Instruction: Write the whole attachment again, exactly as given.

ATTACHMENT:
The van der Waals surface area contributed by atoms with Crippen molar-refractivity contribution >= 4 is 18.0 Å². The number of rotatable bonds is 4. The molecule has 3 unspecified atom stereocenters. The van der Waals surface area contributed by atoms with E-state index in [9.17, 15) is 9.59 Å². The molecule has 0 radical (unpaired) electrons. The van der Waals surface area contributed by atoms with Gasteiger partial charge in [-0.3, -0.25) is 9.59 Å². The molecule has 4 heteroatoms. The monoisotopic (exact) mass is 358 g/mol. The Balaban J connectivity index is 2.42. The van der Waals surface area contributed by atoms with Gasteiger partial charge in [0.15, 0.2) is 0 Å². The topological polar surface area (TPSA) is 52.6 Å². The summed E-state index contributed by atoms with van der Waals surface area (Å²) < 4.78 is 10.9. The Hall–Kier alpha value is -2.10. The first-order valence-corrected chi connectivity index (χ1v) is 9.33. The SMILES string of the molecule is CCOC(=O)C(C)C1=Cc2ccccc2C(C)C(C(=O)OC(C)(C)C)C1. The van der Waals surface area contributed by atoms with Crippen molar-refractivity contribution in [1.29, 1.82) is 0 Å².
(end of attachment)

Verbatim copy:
The van der Waals surface area contributed by atoms with Crippen molar-refractivity contribution >= 4 is 18.0 Å². The number of rotatable bonds is 4. The molecule has 3 unspecified atom stereocenters. The van der Waals surface area contributed by atoms with E-state index in [9.17, 15) is 9.59 Å². The molecule has 0 radical (unpaired) electrons. The van der Waals surface area contributed by atoms with Gasteiger partial charge in [-0.3, -0.25) is 9.59 Å². The molecule has 4 heteroatoms. The monoisotopic (exact) mass is 358 g/mol. The Balaban J connectivity index is 2.42. The van der Waals surface area contributed by atoms with Gasteiger partial charge in [0.15, 0.2) is 0 Å². The topological polar surface area (TPSA) is 52.6 Å². The summed E-state index contributed by atoms with van der Waals surface area (Å²) < 4.78 is 10.9. The Hall–Kier alpha value is -2.10. The first-order valence-corrected chi connectivity index (χ1v) is 9.33. The SMILES string of the molecule is CCOC(=O)C(C)C1=Cc2ccccc2C(C)C(C(=O)OC(C)(C)C)C1. The van der Waals surface area contributed by atoms with Crippen molar-refractivity contribution in [1.29, 1.82) is 0 Å².